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Matchmaker, Matchmaker

"Melissa Gold met Adam Gottlieb when their grandmothers set them up on a blind date. Now the groom is about to discover what it means to marry into the Gold family horseradish legacy."
--NY Times

I found a video about this couple on the video library on the New York times website. What a wonderful way to include positive news! The way this site is set up, you get a much clearer sense of who these people are than you would when just reading a short little blurb about them in an actual newspaper. Here you get the full force of their personalities--complete with them misspeaking (I thought it was hilarious when the woman accidentally said their grandmothers were in a "Yente" club--you have to know Fiddler on the Roof to get it). You get great visuals like them in the horse radish factory and the puzzle that Adam made to propose to Melissa with; you also get great audio like Adam imitating his grandmother telling him to "make sure you keep your pants buttoned." If you look at the actual article that goes with it, it just doesn't have the same vitality. There are some interesting tidbits of course, like Melissa wondering why Adam wanted to hear her voice because she thought it was annoying, but it's just not the same as actually getting to see these people interacting in such a warm and pleasant way. I think stories like this that don't have anything shockingly newsworthy about them are much more effective when you can do videos like this, because people are able to connect with ordinary people much more when they can see their physical and vocal quirks, which often communicate so much more than just quotes they read in a newspaper.

Comments (4)

Andrew Wichrowski:

I think that is the goal of the online version of The New York Times, to elicit the kind of response from the reader that you had. Instead of perfunctorily publishing their print stories on the internet, they have been utilizing different forms of media (such as videos, sideshows, and picture galleries) to give a new depth to the news that can't be done with a newspaper.

Angela Palumbo:

This is such a cute video you found here, Matt. What a way to propose, a puzzle. That's definately thoughtful. I really liked the video touch because as you said, I felt like I was getting the chance to actually get to know these people. I got the see the actual puzzle and hear them recounting the cute way that they met. Even though I would not call it particularly newsworthy that's what I love about it. The fact that these two ordinary people are included on the New York Times website seems to remind us all that no matter how bad things get, life goes on. People find ways around the economy or tragedy and continue to do good things and enjoy life. It's truly heartwarming.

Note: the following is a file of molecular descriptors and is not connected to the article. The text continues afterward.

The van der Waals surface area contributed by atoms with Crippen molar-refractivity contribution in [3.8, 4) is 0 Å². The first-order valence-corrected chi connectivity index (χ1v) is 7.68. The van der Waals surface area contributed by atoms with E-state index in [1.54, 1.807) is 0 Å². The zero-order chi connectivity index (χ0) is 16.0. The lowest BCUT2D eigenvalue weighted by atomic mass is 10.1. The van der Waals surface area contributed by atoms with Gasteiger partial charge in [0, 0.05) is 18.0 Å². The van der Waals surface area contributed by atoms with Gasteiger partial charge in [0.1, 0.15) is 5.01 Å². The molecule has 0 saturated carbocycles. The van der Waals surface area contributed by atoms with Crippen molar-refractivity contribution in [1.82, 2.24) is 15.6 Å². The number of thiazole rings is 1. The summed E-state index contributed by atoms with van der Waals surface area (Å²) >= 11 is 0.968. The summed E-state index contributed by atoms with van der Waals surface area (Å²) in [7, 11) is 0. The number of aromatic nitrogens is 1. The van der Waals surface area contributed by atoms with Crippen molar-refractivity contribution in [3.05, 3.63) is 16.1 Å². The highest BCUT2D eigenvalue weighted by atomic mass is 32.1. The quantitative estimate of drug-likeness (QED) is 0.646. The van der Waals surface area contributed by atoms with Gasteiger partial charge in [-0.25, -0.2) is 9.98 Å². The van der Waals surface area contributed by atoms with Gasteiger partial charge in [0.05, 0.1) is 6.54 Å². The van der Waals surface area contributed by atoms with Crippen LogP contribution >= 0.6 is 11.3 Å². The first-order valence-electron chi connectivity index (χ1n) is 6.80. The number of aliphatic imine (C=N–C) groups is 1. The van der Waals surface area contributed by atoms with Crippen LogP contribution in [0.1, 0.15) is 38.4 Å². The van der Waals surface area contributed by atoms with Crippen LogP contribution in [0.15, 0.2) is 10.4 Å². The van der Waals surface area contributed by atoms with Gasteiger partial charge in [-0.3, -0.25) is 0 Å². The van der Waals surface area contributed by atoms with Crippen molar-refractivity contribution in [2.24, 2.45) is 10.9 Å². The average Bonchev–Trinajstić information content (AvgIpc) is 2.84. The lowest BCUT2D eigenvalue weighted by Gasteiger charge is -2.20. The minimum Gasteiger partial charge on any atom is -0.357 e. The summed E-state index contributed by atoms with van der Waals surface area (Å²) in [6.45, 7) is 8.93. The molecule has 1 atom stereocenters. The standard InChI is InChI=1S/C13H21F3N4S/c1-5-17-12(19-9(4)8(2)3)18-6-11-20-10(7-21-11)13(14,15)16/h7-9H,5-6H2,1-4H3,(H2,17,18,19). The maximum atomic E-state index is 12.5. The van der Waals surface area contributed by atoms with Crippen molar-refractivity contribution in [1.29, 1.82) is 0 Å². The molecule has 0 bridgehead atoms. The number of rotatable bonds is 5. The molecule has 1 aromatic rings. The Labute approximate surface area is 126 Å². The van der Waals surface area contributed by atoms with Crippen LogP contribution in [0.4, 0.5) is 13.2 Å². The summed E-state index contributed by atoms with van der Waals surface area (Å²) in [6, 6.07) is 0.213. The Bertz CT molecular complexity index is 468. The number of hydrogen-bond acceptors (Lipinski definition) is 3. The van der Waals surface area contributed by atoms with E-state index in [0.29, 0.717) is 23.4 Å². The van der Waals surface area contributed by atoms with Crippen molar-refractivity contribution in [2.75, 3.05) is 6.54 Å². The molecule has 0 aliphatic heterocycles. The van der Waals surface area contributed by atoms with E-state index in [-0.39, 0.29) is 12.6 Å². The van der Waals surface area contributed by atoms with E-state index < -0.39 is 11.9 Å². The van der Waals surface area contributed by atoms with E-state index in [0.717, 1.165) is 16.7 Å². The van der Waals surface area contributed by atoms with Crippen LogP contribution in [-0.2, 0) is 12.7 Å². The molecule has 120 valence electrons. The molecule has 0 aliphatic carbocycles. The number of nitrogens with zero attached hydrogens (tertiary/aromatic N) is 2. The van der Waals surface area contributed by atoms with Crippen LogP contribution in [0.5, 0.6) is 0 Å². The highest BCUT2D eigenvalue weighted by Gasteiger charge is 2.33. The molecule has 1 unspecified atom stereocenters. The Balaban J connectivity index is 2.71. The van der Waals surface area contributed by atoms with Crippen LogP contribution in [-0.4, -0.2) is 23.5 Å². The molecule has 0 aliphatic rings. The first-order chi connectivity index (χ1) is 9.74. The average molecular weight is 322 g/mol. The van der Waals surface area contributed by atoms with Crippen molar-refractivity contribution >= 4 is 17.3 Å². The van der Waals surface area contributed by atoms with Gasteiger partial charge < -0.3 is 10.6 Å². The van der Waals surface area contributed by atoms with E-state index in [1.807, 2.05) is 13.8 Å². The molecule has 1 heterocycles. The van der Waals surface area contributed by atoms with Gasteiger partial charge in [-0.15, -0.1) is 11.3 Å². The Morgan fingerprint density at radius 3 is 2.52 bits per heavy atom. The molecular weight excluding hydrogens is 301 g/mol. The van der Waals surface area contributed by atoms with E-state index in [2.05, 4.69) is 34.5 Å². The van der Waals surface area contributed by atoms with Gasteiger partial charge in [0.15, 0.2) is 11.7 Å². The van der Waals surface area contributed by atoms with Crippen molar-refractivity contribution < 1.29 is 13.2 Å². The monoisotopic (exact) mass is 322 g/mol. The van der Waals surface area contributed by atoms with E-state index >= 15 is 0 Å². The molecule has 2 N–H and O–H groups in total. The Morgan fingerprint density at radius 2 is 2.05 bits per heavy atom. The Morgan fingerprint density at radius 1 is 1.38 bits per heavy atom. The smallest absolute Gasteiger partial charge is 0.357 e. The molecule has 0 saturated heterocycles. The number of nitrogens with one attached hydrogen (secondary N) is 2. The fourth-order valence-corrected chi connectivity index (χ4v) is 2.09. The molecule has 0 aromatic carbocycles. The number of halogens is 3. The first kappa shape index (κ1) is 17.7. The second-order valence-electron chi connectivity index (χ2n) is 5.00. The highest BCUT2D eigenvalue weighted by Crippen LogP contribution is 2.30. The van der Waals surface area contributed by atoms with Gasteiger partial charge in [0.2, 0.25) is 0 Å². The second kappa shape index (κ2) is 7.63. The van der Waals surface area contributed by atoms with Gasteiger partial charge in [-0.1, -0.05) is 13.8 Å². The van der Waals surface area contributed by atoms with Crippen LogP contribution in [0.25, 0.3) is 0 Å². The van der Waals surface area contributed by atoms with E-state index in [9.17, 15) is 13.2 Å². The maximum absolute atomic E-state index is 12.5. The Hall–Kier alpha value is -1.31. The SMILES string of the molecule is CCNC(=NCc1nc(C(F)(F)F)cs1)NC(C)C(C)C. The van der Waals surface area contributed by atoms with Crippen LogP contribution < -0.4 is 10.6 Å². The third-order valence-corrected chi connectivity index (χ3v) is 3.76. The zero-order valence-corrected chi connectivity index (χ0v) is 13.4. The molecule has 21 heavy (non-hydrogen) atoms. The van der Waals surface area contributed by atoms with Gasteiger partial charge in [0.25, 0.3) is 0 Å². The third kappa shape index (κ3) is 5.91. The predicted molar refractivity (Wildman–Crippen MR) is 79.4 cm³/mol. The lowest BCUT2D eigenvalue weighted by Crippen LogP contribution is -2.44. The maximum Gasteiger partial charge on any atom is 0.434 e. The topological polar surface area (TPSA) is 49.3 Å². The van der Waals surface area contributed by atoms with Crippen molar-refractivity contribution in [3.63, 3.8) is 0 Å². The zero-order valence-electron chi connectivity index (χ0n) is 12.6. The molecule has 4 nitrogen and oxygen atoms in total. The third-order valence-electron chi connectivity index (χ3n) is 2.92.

Jennifer Prex:

I agree. A news article about them would seem so impersonal in comparison.

Matt Henderson:

I think all three of you have pointed out the advantages online media has over print media. As you pointed out, Andrew, the New York Times' website can feature a much wider variety of content than the print version. When you're a big publication like the NYT and have to compete with all the other big-name newspapers of the U.S., I would think it would almost be mandatory to feature multiple forms of media other than print in order to stay competitive. It can be helpful to have the NYT online for those who don't want to subscribe to the print version, but it broadens the audience substantially when there are videos, slideshows, and galleries--these kinds of things interest readers who might not otherwise be interested in reading the NYT as it appears in print form.

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